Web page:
The present study focuses on the function of cpg15, a neurotrophic factor, in ischemic neuronal recovery using transient global cerebral ischemic (TGI) mouse model and oxygen-glucose deprivation (OGD)-treated primary cultured cells. The results showed that expression of cpg15 proteins in astrocytes, predominantly the soluble form, was significantly increased in mouse hippocampus after TGI and in the cultured astrocytes after OGD. Addition of the medium from the cpg15-overexpressed astrocytic culture into the OGD-treated hippocampal neuronal cultures reduces the neuronal injury, while the recovery of neurite outgrowths of OGD-injured neurons was prevented when cpg15 in the OGD-treated astrocytes was knocked down, or the OGD treated-astrocytic medium was immunoabsorbed by cpg15 antibody. Furthermore, lentivirus-delivered knocking down of cpg15 expression in mouse hippocampal astrocytes diminishes the dendritic branches and exacerbates injury of neurons in CA1 region after TGI. In addition, treatment with inhibitors of MEK1/2, PI3K, and TrkA decreases, while overexpression of p-CREB, but not dp-CREB, increases the expression of cpg15 in U118 or primary cultured astrocytes. Also, it is observed that the Flag-tagged soluble cpg15 from the astrocytes transfected with Flag-tagged cpg15-expressing plasmids adheres to the surface of neuronal bodies and the neurites. In conclusion, our results suggest that the soluble cpg15 from astrocytes induced by ischemia could ameliorate the recovery of the ischemic-injured hippocampal neurons via adhering to the surface of neurons. The up-regulated expression of cpg15 in astrocytes may be activated via MAPK and PI3K signal pathways, and regulation of CREB phosphorylation.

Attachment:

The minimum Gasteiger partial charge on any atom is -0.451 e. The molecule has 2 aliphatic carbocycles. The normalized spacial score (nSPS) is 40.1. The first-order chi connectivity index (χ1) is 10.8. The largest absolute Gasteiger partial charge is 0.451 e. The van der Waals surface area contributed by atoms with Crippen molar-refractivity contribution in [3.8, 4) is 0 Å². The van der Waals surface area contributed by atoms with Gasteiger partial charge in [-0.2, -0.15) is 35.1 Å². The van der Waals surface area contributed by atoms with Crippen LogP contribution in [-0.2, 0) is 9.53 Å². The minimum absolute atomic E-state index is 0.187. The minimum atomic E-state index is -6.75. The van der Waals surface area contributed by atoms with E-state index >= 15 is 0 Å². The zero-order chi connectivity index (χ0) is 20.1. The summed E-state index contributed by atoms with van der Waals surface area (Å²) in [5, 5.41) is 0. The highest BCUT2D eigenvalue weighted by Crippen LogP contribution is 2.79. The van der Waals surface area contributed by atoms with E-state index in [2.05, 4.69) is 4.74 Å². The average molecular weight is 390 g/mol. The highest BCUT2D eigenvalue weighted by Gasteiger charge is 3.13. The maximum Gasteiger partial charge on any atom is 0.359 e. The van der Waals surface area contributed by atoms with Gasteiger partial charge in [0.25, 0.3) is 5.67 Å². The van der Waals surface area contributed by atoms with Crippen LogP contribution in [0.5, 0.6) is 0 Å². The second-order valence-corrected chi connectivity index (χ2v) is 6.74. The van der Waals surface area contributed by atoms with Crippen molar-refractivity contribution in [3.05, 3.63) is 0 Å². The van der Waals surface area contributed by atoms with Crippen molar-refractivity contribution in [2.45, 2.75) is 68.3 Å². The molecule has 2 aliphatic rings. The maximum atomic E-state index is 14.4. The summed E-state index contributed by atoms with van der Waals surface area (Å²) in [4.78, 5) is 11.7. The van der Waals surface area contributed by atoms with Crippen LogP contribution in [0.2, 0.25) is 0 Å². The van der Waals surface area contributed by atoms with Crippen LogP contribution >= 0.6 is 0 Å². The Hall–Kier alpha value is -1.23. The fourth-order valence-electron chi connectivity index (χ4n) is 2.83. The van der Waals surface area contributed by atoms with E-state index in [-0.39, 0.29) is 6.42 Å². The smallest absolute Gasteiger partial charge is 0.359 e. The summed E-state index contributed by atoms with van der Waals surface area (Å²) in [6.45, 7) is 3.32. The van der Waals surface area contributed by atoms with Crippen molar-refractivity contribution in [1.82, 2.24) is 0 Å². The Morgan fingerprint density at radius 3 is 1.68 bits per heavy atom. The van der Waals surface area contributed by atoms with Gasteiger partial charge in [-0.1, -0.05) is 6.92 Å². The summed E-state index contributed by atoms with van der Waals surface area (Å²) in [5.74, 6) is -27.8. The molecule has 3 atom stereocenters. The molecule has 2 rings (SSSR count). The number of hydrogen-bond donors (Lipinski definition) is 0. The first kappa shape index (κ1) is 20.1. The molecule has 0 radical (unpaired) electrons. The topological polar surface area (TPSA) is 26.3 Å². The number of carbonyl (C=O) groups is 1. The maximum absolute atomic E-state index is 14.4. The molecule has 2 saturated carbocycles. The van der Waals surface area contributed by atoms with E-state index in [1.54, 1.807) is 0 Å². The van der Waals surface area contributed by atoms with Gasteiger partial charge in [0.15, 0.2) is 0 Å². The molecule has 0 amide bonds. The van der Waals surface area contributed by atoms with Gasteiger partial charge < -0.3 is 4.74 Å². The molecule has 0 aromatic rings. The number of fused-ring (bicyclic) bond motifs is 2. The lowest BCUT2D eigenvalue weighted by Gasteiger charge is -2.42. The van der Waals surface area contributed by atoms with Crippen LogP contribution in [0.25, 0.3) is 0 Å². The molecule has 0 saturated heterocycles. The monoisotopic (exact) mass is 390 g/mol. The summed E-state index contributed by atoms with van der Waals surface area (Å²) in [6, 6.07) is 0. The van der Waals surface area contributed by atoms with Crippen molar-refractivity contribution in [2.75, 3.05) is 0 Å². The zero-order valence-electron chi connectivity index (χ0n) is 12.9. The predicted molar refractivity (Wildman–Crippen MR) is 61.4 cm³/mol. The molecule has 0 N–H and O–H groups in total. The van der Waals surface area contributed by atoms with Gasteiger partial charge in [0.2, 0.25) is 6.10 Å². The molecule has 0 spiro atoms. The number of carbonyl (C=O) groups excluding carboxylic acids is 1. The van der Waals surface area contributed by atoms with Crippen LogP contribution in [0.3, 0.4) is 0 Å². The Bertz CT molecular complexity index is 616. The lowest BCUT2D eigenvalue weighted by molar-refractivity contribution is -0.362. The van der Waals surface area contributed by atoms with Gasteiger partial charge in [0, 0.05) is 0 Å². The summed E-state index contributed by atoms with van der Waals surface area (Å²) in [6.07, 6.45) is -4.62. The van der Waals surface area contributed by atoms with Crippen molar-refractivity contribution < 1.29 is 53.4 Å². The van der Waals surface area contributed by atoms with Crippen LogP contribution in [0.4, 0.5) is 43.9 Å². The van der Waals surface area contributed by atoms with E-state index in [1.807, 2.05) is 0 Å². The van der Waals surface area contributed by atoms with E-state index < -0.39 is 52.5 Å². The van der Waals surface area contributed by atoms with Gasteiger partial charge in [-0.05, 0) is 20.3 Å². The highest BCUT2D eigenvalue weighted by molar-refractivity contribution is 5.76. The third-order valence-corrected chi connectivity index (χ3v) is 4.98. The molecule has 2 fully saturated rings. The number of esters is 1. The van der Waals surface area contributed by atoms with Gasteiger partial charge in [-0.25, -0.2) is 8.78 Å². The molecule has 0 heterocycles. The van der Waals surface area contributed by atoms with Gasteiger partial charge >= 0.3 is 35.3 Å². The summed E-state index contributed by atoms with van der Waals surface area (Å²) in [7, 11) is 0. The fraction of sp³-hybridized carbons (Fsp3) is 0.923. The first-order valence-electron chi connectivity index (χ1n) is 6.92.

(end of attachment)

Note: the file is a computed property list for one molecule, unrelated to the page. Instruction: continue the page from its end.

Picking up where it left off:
Any Conflict of Interest: None
We thank Ke Qiao from Key Laboratory of Medical Molecular Virology, Ministry of Education and Public Health, Shanghai Medical School, Fudan University for her excellent technique in the confocal microscopy. We thank Prof. Bing-Qiao Zhao, Professor Ping Zheng, PhD students Ping Yang, Jiao-Jiao Song, Da Shao and Jia-Lin Mo for their kind helps in the techniques of mouse brain ischemia and mouse stereotaxic injection. This work was supported by grants from the National Foundation of Natural Sciences of China (No.31571037, 30971464, 31370788), and the Shanghai Leading Academic Discipline Project (No. B111).